Ever heard of the Lonely Planet travel guides? They are very popular, and cover destinations all around the world, and also more general advice.
They have just created a list of the 10 best places to visit in Europe in 2017 – and in fifth place is a UK city you may not have heard of, Leeds. Leeds is a major city in Yorkshire in the North of England, and is already a popular destination for overseas travellers. It was the 14th most visited town or city last year
The Lonely Planet list, which looks for places which are "new, exciting or undiscovered" has several reasons to like Leeds. It says the city has a great cultural scene, a good nightlife and a good reputation for food.
James Smart of Lonely Planet says: "With major events this year including the reopening of Leeds Art Gallery and the 50th anniversary of Leeds Carnival, there's never been a better time to join the party."
Other places to visit in and around Leeds include the Royal Armouries Museum, which is the national collection of armour, swords and old weapons. The Yorkshire Sculpture Park is nearby.
The top destination in Lonely Planet's Top 10 is Zagreb in Croatia.
If you have been to the Tower of London, a castle in the middle of the city, you will have seen the six black birds who live there. The birds are called ravens and they have a special keeper who looks after them.
There is a reason that the ravens are so important. There is an old story that if they are at the Tower they protect the nation. Bad things will happen to the Tower, the royal family and the country if they fly away.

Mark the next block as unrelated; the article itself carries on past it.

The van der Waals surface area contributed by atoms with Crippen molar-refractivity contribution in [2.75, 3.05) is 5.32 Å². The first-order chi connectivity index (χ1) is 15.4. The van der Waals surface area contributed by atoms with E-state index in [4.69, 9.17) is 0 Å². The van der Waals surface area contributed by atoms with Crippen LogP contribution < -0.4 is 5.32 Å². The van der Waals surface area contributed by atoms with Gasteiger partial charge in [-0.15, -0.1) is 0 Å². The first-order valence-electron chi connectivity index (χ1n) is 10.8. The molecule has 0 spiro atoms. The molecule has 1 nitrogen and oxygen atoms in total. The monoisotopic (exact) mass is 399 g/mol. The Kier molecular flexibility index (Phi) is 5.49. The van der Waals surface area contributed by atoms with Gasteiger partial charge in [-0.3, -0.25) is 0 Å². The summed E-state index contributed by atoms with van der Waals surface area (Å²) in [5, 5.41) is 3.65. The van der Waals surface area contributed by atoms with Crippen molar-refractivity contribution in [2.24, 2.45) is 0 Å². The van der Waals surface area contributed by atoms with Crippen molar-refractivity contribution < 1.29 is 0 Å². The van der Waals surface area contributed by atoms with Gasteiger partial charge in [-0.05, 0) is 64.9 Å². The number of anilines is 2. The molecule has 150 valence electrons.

So feathers on their wings are cut so that they cannot fly far. Ravens have been kept at the Tower for at least 130 years, and possibly much longer.
But now there is a revolution at the Tower. The ravens' keeper has experimented with new ways of looking after them. This means that one tame raven is allowed to fly out of the Tower, and others can get as far as the roof. This means they are healthier.
One of the UK's experts in language and communication says emojis are helping men and women to understand each other better :)
Professor Vyvyan Evans says men are more likely to read something and think it means exactly what it says. Using emoji faces with messages makes their meaning much clearer, he says.
He also says that British people find emojis very useful because they do not talk so openly as some other nations :(
Stonehenge is one of the biggest tourist attractions in the UK. Historians are finding out more about the huge stone circle and the people who built it in 2,500 BC but the latest discovery is very surprising.
A project to learn more about the DNA of people in Europe has found that the Stone Age Britons who started to build Stonehenge mostly disappeared before it was finished. They were replaced by a group of Bronze Age people, called The Beaker Folk, who came from the Netherlands.
The Beaker Folk made ornaments out of silver and gold and also made bell-shaped pots which have been round all round Europe. But it is only in the UK where the Beaker Folk seem to have replaced the people who lived there.
"It looks like an invasion," said one scientist.